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'I am somebody'

Janet Haynes hands the microphone to Davario Witherspoon. (Photo courtesy of Tori Billings)1 / 6
Dymond Record and Stephan Witherspoon light the Kwanzaa candles. (Photo courtesy of Tori Billings)2 / 6
Nina Trok, age 4, dances with her father, Benjamin Trok. (Photo by Naomi Yaeger)3 / 6
Sharon Witherspoon says grace before the meal. (Photo by Naomi Yaeger)4 / 6
Duluth Police Officer Tom Sewell serves dessert. (Photo by Naomi Yaeger)5 / 6
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The smell of southern cooking and the sound of popular Christmas songs filled the air in the cafeteria at Lincoln Park Middle School Dec. 29. About 70 people gathered to celebrate Kwanzaa, a holiday celebrated by the African community throughout the world Dec. 26-Jan. 1.

Elementary children skipped around and chattered. Teenagers visited with each other. The young people waited for the adults to set up the sound system and make other preparations. But as soon as longtime community activist Sharon Witherspoon said grace, everyone sat quietly around the tables, enjoying the meal.

"This is just something we thought the community needed," Christina Trok told the Budgeteer.

Tori Billings said that she and others around her age thought it was time her generation started planning the event.

"It's time we step up our game," she said. "Usually our elders organize this."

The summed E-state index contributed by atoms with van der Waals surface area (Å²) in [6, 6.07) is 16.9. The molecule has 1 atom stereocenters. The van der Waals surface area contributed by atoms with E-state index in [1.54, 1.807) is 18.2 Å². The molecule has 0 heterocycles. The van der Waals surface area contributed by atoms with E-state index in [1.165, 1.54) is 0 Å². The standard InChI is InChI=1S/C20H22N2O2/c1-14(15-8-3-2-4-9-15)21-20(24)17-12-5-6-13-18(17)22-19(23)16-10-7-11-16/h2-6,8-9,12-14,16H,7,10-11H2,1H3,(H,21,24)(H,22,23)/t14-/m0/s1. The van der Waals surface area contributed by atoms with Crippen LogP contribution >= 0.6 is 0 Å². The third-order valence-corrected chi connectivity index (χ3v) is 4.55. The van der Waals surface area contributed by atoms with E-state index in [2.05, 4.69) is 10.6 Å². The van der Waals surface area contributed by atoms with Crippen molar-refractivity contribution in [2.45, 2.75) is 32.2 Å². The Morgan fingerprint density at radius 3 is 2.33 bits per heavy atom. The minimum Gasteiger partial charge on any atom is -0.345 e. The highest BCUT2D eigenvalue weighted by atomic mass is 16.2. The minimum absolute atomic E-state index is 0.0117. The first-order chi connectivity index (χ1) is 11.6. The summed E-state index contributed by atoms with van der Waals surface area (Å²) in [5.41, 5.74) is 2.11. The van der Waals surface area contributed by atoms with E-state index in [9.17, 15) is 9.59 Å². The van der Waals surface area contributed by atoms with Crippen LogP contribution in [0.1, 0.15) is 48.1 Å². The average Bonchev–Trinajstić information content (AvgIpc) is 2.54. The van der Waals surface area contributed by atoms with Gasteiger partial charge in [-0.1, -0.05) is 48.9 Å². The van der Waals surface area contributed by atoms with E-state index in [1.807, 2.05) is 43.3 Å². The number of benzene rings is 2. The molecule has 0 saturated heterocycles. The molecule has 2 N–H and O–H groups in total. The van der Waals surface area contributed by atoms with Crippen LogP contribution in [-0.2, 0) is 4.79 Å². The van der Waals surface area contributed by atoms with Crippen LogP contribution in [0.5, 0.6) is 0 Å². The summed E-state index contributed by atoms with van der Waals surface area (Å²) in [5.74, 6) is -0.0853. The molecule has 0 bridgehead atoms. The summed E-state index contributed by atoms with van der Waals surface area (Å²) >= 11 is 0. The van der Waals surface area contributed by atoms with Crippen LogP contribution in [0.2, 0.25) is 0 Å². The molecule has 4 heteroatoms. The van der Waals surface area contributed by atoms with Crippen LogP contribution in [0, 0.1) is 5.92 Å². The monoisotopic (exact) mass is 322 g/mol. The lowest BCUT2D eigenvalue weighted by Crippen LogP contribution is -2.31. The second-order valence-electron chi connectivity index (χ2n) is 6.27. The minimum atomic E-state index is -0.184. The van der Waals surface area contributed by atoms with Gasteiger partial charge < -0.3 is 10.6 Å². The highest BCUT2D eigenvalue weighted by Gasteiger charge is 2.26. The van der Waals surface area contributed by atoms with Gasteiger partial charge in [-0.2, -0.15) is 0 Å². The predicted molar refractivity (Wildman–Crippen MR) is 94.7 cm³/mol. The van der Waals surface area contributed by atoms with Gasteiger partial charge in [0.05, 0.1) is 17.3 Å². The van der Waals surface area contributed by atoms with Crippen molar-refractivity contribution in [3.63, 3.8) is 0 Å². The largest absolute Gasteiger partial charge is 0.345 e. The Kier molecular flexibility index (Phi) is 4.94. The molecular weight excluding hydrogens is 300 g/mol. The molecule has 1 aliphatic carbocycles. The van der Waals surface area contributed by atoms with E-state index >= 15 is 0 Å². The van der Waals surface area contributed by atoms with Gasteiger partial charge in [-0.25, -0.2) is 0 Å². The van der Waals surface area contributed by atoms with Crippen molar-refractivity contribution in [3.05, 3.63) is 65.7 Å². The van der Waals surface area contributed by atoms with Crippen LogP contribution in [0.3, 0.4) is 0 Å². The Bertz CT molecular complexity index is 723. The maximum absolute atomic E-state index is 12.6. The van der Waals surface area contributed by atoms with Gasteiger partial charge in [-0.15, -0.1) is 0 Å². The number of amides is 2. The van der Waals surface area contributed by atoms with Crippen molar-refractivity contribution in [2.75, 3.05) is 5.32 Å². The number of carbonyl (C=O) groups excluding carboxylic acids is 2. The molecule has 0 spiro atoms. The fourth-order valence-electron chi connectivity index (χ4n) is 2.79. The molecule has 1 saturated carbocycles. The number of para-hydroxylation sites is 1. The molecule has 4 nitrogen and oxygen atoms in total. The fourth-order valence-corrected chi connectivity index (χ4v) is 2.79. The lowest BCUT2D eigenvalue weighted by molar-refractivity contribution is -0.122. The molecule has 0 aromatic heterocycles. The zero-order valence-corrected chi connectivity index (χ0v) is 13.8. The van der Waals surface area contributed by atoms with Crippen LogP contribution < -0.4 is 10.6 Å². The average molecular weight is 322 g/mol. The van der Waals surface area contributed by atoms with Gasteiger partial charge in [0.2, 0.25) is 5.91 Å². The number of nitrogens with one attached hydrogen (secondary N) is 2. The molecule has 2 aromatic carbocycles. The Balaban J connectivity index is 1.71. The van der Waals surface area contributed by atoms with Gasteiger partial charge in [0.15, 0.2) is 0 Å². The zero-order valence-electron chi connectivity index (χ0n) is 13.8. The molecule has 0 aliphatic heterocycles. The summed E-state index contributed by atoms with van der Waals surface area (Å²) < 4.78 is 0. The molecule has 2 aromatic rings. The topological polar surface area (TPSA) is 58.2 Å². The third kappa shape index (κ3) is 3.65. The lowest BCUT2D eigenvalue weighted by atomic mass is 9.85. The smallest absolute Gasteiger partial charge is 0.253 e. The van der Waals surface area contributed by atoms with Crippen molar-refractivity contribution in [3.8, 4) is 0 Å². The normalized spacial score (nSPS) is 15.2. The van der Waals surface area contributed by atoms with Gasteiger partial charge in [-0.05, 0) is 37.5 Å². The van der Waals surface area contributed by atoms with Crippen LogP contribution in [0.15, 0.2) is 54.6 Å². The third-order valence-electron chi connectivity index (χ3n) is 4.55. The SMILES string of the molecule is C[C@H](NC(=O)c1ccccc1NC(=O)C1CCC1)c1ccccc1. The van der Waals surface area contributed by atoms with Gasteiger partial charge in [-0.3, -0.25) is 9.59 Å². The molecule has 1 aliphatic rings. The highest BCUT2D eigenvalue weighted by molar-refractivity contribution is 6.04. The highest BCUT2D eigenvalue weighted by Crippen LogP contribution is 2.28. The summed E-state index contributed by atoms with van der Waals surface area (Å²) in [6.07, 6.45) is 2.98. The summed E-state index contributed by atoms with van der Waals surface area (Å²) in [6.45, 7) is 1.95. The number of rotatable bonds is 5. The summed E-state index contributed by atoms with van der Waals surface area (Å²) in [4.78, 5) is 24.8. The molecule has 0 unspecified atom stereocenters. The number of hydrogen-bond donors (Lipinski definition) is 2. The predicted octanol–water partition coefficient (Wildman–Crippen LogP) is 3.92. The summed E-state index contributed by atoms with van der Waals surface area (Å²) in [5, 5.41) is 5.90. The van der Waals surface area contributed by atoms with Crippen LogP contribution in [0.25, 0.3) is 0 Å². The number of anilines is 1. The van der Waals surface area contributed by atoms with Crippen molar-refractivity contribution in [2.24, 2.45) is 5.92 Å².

The women are all 1993 graduates of Duluth Central High School. So are Trina Taylor and Stephan Witherspoon. These four, along with Jessica Schiff of Neighborhood Youth Services, were the main organizers of the event.

Duluth community police officers Sgt. Gayle Holton and Tom Sewell mingled with the youth. "Anytime we have officers go to community events, it creates a positive interaction," Holton said.

"The thing that stood out most to me tonight was watching Dr. Janet Haynes and Officer Tom Sewell get the young people to come to the microphone and express their innermost concerns about law enforcement in a safe and supportive environment," Trok said. "It was a true healing moment and it was done through the eyes of children."

This year was the second annual local Kwanzaa event, Trok said. The University of Minnesota Duluth also held a Kwanzaa celebration, but she said this one was more for younger children and the wider community. "Our theme was centered around 'Kujichagulia,' which means self-determination," she said.

Trok said their event had three goals: "Explain the importance of defining ourselves, explain how to create for ourselves and teach the children how to speak for themselves."

Claudie Washington, president of the Duluth NAACP, led the children in chanting, "I am somebody."

Haynes created a giant circle and encouraged the children to speak candidly to Officer Tom Sewell, who answered every question asked.

"What the children asked created some shock for me," Haynes said. "Some of the kids asked how many people he had killed."

Haynes is an international scholar specializing in issues of race relations and diversity.

Haynes said, "The kids have certain experiences. They are developing a negative perception. Many do not see the police officers as our friends. I found that to be very disturbing."

She said she talked to the children about stereotypes.

"The officer was fantastic. He told them about where he was raised," Haynes said. "It really connected with the kids."

"Everything is not all roses," she told the Budgeteer. "I use Kwanzaa as an opportunity to educate. Once the children are able to express themselves, it gives us an idea what where we need to start."

Seven principles of Kwanzaa

Kwanzaa recognizes seven principles, listed here in Swahili and English:

Umoja, unity

Kujichagulia, self-determination

Ujima, collective work and responsibility

Ujamaa, cooperative economics

Nia, purpose

Kuuma, creativity

Imani, faith

Naomi Yaeger

Naomi Yaeger is a freelance writer and the former editor of the Budgeteer. See her blog at